FDA Pediatric Candidate Criteria:

Ages: 9 months to 24 months

  • Profound sensorineural hearing loss in both ears
  • Lack of progress in the development of auditory skills
  • No medical contraindications
  • High motivation and appropriate expectations from family

Ages: 25 months to 17 years, 11 months

  • Severe-to-profound sensorineural hearing loss in both ears
  • Lack of progress in the development of auditory skills
  • Poor or limited speech perception abilities
  • No medical contraindications
  • High motivation and appropriate expectations

FDA Adult Candidate Criteria:

Age: 18 years of age or older

  • Moderate-to-profound sensorineural hearing loss in both ears
  • No medical contraindications
  • Poor or limited speech perception abilities
  • A desire to utilize audition in communication
  • High motivation and appropriate expectations

Yes, cochlear implants and their surgery are covered by Medicaid and Medicare, as well as the majority of private health insurance companies.

While cochlear implant surgery is safe when performed by a well-trained, experienced surgeon, the surgery is not simple, and requires a great deal of surgical skill. The procedure is performed from behind the ear, with a methodically and precisely created pathway for the electrode to be placed into the inner ear. Cochlear implant surgery, on average, takes 2.5 hours, and is performed as an outpatient surgery in both children and adults.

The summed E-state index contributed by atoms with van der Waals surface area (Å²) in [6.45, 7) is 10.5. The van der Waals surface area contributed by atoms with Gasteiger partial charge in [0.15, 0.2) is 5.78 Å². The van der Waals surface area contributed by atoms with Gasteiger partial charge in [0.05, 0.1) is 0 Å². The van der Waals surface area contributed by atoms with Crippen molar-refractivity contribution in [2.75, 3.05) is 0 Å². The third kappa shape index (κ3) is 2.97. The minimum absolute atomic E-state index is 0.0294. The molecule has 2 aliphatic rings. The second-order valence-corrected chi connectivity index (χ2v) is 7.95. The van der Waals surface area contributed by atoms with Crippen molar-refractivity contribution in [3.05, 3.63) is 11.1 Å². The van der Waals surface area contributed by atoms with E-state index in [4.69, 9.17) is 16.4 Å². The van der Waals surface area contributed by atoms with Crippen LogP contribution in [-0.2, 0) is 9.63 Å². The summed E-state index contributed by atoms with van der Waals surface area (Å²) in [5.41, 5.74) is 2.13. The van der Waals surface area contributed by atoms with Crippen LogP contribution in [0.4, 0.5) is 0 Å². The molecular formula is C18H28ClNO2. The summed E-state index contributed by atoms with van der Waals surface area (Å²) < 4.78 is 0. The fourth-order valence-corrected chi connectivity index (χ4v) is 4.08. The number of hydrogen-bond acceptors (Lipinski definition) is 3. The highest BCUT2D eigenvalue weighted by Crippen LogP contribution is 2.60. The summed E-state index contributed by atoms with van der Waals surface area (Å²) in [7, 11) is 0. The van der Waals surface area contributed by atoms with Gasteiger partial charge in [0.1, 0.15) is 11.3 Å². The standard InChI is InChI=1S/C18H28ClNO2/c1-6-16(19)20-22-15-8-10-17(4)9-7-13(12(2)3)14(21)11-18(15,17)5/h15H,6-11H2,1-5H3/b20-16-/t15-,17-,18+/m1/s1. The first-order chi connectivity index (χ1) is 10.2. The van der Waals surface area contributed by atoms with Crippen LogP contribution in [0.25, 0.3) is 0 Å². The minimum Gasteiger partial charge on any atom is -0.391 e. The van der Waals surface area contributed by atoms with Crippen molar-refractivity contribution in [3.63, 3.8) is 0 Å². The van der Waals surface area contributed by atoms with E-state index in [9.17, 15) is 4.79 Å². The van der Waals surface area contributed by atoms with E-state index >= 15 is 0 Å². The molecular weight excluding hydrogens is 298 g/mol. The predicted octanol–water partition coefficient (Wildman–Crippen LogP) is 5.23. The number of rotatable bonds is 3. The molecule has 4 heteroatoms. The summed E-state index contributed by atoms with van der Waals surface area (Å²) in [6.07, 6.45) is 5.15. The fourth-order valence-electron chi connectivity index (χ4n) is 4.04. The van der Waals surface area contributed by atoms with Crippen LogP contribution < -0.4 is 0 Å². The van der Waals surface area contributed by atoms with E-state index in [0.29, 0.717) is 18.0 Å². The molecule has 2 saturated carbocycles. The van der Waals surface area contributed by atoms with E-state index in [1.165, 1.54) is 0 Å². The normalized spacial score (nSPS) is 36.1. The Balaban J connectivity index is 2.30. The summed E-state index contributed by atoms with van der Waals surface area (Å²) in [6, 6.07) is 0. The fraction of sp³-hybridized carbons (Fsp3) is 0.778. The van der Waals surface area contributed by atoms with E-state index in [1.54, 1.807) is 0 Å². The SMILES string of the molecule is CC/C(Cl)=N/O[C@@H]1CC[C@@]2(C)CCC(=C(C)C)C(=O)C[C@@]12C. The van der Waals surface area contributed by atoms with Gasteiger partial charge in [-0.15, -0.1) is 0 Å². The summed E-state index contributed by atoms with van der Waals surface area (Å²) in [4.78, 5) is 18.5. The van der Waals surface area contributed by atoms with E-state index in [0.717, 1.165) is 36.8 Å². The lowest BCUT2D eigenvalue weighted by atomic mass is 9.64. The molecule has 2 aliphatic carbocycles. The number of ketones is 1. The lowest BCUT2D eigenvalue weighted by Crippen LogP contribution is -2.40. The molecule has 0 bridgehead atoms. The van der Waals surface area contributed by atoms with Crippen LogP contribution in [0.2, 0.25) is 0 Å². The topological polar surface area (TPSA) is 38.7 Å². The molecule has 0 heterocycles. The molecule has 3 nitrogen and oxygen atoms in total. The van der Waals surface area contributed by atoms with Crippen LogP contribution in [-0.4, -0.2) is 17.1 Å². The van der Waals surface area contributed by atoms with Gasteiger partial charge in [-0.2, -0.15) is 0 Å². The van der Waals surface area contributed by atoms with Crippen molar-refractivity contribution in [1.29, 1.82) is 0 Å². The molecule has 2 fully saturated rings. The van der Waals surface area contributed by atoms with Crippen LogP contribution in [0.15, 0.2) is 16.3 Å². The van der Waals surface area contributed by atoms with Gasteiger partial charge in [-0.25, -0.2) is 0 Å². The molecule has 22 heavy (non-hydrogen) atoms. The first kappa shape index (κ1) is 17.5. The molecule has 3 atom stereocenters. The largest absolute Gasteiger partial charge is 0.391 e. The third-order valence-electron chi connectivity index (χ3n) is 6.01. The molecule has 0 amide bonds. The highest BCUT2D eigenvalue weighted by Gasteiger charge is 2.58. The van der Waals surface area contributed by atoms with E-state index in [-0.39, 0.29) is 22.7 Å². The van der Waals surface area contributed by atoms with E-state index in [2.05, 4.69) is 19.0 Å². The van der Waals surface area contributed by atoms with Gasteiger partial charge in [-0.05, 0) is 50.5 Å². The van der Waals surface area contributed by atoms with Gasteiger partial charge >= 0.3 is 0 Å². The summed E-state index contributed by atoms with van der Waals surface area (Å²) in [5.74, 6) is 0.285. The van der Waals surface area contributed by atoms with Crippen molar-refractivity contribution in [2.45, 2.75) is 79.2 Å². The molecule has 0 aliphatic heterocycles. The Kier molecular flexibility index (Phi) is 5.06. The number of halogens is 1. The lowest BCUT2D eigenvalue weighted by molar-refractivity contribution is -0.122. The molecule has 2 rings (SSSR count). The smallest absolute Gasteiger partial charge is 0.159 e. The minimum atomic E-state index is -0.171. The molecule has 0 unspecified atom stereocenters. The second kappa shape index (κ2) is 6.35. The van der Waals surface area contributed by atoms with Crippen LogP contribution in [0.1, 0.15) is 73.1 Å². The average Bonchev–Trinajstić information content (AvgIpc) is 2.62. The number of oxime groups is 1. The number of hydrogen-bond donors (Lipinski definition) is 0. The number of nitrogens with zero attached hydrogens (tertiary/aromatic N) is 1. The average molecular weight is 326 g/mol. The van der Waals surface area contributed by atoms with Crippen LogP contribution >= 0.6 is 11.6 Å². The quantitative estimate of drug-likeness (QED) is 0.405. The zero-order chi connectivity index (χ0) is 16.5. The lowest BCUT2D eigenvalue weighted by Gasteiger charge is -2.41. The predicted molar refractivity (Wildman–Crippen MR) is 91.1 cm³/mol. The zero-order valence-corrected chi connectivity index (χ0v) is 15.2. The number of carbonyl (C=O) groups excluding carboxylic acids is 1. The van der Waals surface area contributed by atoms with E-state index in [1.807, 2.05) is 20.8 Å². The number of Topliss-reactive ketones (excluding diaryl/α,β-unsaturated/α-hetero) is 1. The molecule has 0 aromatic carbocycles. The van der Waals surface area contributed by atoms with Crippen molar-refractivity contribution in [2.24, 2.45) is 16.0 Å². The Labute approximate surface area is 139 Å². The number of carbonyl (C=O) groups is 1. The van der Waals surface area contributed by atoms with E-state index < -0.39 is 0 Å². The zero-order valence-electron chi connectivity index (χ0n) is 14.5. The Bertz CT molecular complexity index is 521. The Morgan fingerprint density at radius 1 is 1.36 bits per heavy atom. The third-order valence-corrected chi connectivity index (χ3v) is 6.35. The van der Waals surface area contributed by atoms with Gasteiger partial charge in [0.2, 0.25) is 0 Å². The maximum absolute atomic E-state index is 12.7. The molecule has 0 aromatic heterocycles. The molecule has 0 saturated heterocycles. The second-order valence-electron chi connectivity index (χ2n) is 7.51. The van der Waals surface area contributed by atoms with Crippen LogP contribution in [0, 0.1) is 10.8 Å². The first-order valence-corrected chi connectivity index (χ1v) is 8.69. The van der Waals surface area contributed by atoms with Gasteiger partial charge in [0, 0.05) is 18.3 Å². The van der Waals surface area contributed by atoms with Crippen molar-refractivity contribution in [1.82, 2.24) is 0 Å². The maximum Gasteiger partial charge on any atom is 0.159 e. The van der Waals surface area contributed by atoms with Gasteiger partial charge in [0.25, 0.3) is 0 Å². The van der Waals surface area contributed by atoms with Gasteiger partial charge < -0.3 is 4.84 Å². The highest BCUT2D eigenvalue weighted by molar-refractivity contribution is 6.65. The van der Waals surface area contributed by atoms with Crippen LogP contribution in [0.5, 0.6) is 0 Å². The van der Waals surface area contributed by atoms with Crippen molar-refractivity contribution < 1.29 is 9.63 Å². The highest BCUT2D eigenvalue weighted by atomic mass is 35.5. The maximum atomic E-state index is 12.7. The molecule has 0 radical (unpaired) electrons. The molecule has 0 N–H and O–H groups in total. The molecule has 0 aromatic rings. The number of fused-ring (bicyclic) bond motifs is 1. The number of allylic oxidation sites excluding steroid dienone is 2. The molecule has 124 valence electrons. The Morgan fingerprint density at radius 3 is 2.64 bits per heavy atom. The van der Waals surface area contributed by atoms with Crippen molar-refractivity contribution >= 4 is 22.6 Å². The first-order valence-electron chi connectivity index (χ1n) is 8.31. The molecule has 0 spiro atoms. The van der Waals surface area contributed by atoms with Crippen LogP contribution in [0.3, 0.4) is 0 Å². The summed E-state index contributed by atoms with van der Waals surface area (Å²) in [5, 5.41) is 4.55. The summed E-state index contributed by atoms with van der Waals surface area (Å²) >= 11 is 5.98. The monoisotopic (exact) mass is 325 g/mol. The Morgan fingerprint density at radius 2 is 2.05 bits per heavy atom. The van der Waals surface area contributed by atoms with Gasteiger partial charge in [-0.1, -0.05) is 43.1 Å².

Your surgeon will discuss these risks with you in as much detail as you desire.

Risks associated with cochlear implant surgery:

  • Loss of residual hearing in the implanted ear
  • Meningitis
  • Facial nerve weakness or involuntary facial movement
  • Infection or extrusion of the implant
  • Soreness, redness or breakdown of skin in area around internal device, which may necessitate additional medical treatment, surgery and/or removal of device
  • Failure to place the implant or poor positioning of the implant
  • Failure of implanted components, possibly requiring removal and replacement
  • Component malfunction may decrease the number of available electrodes for programming purposes; may also result in perception of odd or uncomfortably loud sounds

Risks associated with any ear surgery:

  • Numbness/tenderness around implant site
  • Neck pain
  • Facial nerve paralysis
  • Taste disturbance
  • Spinal fluid leak
  • Dizziness (vertigo)
  • Tinnitus or “ringing in the ears”